Recently, I came across this tweet about work-life balance. The opinion suggests that youths should "grind" in their 20s to have space to enjoy life and "grind" less later on.
The tweet reminded me of my experience with burnout a couple of years ago. It taught me invaluable lessons about work-life balance. Even though I will never support toxic productivity and the hustle culture, I can't help but agree with this tweet.
Why? Let me tell you a story...
A Dance with Burnout
In my early twenties, the drive to succeed was all-consuming. Every waking moment was dedicated to professional and personal achievements, blurring the lines between dedication and overexertion. I knew that I was tired. But I felt guilty if I didn't invest my time in productivity.
I knew that I was tired. But I felt guilty if I didn't invest my time in productivity.
The relentless pace took a toll on my body. I experienced chronic fatigue, backaches and neck pains from long hours at my desk and a compromised immune system. My sleep patterns were erratic, and exercise was often neglected.
Mentally, the constant pressure to perform was overwhelming. Anxiety and stress became constant companions, leading to burnout. There were times of self-doubt, where pursuing goals seemed to overshadow the joy of achieving them. I felt guilty if I was not being productive.
I felt guilty if I was not being productive.
Personal relationships suffered as my career took centre stage. I missed family events, dwindling social interactions and a lack of work-life balance became the norm. I'd often rather stay home or sit alone in a cafe to work than go out and meet friends and families.
Through this intense period, I learned about my physical and mental limits and the natural consequences of pushing them too far. In a way, the hustle and burnout helped me to understand the capacity of my mental and physical health.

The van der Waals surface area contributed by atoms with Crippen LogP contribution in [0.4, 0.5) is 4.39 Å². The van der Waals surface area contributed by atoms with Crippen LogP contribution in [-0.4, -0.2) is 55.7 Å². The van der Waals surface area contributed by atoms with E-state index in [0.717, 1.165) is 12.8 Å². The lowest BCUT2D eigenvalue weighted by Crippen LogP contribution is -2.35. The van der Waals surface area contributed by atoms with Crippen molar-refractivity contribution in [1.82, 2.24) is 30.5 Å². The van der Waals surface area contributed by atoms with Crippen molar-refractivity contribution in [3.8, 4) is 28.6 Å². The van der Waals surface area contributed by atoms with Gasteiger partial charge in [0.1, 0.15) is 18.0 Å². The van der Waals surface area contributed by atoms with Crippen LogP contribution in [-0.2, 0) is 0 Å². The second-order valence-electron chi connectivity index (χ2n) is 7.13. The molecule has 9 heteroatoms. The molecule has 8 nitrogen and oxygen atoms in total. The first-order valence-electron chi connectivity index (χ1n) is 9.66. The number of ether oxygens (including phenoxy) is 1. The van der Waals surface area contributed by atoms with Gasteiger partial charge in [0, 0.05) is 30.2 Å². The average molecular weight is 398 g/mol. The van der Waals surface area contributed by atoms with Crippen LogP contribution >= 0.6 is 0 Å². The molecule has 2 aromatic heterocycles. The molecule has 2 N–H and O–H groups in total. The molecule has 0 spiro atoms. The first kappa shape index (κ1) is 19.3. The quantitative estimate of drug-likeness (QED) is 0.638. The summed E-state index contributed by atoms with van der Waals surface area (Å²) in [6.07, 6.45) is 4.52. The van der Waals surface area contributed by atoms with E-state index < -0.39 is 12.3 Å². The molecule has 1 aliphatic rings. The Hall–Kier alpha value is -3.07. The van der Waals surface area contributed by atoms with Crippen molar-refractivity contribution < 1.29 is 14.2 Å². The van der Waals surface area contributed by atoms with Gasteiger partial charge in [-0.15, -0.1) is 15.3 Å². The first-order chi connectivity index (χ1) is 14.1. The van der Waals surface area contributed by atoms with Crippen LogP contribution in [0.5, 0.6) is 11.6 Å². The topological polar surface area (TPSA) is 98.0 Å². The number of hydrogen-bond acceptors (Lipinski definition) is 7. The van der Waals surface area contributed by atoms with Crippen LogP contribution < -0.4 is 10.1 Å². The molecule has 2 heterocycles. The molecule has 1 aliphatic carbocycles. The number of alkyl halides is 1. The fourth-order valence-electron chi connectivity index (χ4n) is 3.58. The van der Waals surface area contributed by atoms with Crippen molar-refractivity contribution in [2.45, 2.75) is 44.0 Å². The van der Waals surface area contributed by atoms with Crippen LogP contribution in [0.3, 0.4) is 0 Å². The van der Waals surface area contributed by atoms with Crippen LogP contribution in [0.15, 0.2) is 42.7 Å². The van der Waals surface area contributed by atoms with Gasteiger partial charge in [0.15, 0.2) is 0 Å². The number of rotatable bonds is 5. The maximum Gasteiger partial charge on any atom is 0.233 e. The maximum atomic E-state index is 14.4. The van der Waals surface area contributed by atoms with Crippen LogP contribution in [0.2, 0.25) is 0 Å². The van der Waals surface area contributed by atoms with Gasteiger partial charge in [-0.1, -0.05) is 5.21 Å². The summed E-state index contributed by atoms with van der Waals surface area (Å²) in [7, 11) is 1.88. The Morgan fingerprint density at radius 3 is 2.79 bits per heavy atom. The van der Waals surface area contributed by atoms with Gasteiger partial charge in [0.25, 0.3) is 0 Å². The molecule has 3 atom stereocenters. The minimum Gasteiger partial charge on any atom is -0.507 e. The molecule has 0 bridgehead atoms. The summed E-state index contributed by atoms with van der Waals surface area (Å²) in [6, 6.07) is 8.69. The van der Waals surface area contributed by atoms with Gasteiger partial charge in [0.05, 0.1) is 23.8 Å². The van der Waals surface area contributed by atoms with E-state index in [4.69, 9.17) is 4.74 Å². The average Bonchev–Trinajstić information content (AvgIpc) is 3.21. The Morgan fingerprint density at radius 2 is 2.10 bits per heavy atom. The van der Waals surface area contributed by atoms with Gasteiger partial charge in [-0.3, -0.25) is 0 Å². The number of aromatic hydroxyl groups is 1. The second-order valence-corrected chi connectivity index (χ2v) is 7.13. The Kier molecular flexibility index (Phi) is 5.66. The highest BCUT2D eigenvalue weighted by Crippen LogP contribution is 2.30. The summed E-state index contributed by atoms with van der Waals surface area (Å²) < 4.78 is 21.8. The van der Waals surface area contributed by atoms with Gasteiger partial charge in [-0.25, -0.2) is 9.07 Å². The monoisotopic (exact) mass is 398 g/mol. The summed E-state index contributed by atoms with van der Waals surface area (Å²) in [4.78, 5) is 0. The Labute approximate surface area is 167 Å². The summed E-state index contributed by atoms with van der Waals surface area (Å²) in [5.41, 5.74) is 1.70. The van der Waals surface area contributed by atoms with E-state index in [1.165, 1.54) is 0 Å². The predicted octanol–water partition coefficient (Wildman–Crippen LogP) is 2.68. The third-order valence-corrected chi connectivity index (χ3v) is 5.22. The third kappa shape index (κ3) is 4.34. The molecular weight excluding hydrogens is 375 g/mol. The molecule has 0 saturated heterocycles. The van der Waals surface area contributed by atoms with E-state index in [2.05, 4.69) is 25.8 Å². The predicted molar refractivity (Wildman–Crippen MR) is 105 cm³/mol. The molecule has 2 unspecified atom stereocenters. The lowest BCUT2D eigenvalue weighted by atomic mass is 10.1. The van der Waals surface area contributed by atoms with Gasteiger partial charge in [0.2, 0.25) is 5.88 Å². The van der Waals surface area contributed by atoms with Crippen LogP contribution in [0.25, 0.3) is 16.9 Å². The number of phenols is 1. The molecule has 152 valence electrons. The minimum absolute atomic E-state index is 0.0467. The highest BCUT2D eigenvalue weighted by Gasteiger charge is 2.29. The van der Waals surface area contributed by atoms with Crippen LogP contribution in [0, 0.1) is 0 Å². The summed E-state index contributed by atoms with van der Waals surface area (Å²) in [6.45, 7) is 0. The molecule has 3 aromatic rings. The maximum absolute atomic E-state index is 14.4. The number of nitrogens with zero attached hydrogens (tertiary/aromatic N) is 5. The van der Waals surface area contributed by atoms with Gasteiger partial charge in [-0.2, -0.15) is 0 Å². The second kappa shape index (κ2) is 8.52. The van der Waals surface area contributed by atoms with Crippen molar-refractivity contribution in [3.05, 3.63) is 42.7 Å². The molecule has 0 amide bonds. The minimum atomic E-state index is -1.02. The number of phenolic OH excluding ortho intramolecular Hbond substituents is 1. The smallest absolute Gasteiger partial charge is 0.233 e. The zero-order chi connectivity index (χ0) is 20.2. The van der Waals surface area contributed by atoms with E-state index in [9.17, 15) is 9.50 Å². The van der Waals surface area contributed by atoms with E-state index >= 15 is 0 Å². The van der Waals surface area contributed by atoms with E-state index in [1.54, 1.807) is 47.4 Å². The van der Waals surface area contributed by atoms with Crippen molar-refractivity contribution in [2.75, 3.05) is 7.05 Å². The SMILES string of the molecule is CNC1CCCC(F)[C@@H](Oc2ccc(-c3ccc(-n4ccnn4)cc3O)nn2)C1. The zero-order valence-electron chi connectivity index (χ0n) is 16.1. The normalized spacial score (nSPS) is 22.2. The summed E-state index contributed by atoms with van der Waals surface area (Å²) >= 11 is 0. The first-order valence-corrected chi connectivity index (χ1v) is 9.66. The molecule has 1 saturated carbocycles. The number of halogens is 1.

The tipping point
I was sitting alone at home, feeling bored with my life. I realised that I have no plans on weekends, and my weekdays are consumed by working from 9-5, followed by working on my side projects. Then, a sudden realization came:
Is this all there is to life?
Is this how it feels to be an adult?
As I pondered how monotonous my life had become, I scrolled through Instagram and saw how happy other people were. Why is my life not as exciting as theirs?
Growing up watching series such as How I Met Your Mother and Friends, I've had high expectations of adulthood. But the reality was not as exciting as I thought it would be.
The irony was that I intentionally missed one of my friends' weddings just a few weeks ago because I wanted to focus on my side project. And I was missing out because I chose not to go. I could've been there on their Instagram stories. My life could have been a little bit more exciting.
Then, I realised how much I have sacrificed for career growth and how it has affected other aspects of my life. That day, I decided that I'd never do it again.
It was not a good place to be.
Learning to Pace Myself
Recovering from burnout, I slowly started to recalibrate my approach to work and life. I need to balance between the two - when to hustle and when to focus on the other aspects of life.
Recognising When to Push
I began to understand the importance of strategic effort. Identifying crucial phases in my career where extra dedication was required became key. These were times when working longer hours or taking on more responsibilities significantly impacted my career trajectory.